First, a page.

A federal judge has dealt a setback to the state's efforts to regulate Wells Fargo & Co.'s mortgage unit and prevent the institution from operating in California because of allegedly unlawful lending practices.
U.S. District Judge Garland Burrell Jr. issued a preliminary injunction in Sacramento late Monday, saying the California Department of Corporations apparently lacks regulatory jurisdiction over the San Francisco-based bank's mortgage lending activities.
That authority, the judge said, seems to reside in the federal government's Office of the Comptroller of the Currency, which regulates national banks.
Burrell wrote that the comptroller appears to have sole power over the bank and its mortgage subsidiary. This includes the right to examine the books and order that problems be corrected.
In his ruling, Burrell said Wells was likely to prevail in its lawsuit against the state, in which the bank contends that it is subject only to federal rules.
Comptroller spokesman Bob Garsson said Tuesday that federal regulations provide "a plethora of protections for consumers."
Wells, the largest funder of mortgages in the nation, said it was "very satisfied" with the preliminary ruling and soon would file a motion asking the court for a final judgment in favor of the bank.
State Corporations Commissioner Demetrios Boutris has accused Wells Fargo Home Mortgage Inc. of violating California lending laws and has been seeking to revoke its license to make home loans in the state.
After several examinations of Wells' books, the agency said that it found interest charges that exceeded those allowed by state law and that the bank had provided inadequate disclosure of finance charges under the federal Truth in Lending Act.
When Wells refused a state order to audit its 2001 and 2002 mortgages and make refunds to customers -- the bank said the audit alone would cost it $18 million -- Boutris acted to revoke its license.
Pete Wissinger, chief executive of Wells Fargo Home Mortgage, offered to surrender its California licenses to the Department of Corporations. But given Monday's judicial decision, that gesture would be unlikely to have any effect on the bank's lending operations.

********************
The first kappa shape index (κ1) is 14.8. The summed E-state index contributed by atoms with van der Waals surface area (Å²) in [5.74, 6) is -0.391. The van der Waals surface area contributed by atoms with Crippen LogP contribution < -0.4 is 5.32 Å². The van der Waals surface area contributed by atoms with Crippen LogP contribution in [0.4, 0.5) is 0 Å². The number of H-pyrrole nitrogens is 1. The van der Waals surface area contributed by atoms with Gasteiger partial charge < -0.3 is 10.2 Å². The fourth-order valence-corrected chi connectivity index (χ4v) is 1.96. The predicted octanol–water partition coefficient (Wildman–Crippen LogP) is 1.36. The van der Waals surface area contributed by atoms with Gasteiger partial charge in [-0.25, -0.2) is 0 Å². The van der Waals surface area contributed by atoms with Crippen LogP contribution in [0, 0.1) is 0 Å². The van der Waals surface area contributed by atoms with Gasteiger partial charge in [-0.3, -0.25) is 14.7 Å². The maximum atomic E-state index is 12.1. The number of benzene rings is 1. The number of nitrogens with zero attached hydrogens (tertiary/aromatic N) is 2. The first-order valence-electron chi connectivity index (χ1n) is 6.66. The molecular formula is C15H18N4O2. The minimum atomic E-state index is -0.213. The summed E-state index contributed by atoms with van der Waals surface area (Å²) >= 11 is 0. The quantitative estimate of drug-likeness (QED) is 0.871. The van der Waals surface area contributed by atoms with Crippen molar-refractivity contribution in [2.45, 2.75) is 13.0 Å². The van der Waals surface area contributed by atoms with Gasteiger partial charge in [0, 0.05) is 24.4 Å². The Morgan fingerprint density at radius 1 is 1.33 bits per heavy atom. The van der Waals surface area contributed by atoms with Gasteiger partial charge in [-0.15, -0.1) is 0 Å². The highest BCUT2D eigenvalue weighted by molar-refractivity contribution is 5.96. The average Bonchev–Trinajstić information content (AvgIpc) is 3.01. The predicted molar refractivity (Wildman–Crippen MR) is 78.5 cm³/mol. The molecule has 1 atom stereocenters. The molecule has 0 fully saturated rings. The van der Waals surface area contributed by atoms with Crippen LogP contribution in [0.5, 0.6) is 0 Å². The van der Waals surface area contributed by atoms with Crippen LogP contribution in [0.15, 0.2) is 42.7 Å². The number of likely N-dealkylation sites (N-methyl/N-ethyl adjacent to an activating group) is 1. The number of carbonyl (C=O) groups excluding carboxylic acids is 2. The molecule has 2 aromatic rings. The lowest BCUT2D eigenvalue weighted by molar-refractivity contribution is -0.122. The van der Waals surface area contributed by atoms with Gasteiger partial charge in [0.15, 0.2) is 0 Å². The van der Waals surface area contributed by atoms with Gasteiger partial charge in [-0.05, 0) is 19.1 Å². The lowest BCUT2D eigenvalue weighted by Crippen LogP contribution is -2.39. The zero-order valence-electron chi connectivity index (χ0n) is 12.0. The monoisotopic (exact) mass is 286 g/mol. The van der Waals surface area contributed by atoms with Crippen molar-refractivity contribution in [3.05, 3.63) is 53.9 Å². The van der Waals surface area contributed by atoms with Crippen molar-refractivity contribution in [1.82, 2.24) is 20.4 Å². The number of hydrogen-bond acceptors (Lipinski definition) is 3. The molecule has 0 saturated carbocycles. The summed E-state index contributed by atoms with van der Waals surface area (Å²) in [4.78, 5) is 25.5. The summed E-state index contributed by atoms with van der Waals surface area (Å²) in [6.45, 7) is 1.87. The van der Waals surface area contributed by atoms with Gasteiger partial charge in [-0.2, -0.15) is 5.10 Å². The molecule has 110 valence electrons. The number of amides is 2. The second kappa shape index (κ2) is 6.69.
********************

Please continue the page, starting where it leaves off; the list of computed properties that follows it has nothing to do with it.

The federal court ruling is the latest in a series of setbacks for consumer groups and state officials who say tough state and local banking laws should supplement federal rules.
In one high-profile California case, for example, Wells helped dismantle ordinances in Santa Monica and San Francisco that banned automated teller machine fees.
"This problem is much larger than just Wells," said Edmund Mierzwinski, consumer program director for the U.S. Public Interest Research Group.
He said the comptroller's "preemption doctrine is a scorched-earth strategy."
In a small victory for the Department of Corporations, Burrell ruled that it does have the authority to revoke Wells' state licenses, even though the practical effect may be minimal.
At a revocation hearing Tuesday in Sacramento, Wells lawyers tried to surrender the licenses, but department officials refused to accept them and proceeded with the hearing. Deputy Corporations Commissioner Andre Pineda said Wells' refusal to audit itself and refund overcharges makes it appropriate to employ the punitive measure of revocation.
The department still wants the refunds made, even if it has to ask the comptroller to order them, Pineda said. The comptroller said it would investigate the alleged overcharges if requested.
Wells Fargo's lawyers presented no evidence at the revocation hearing, only entering objections as the Department of Corporations proceeded with the case.
The administrative law judge who oversaw Tuesday's revocation hearing has not yet issued a ruling.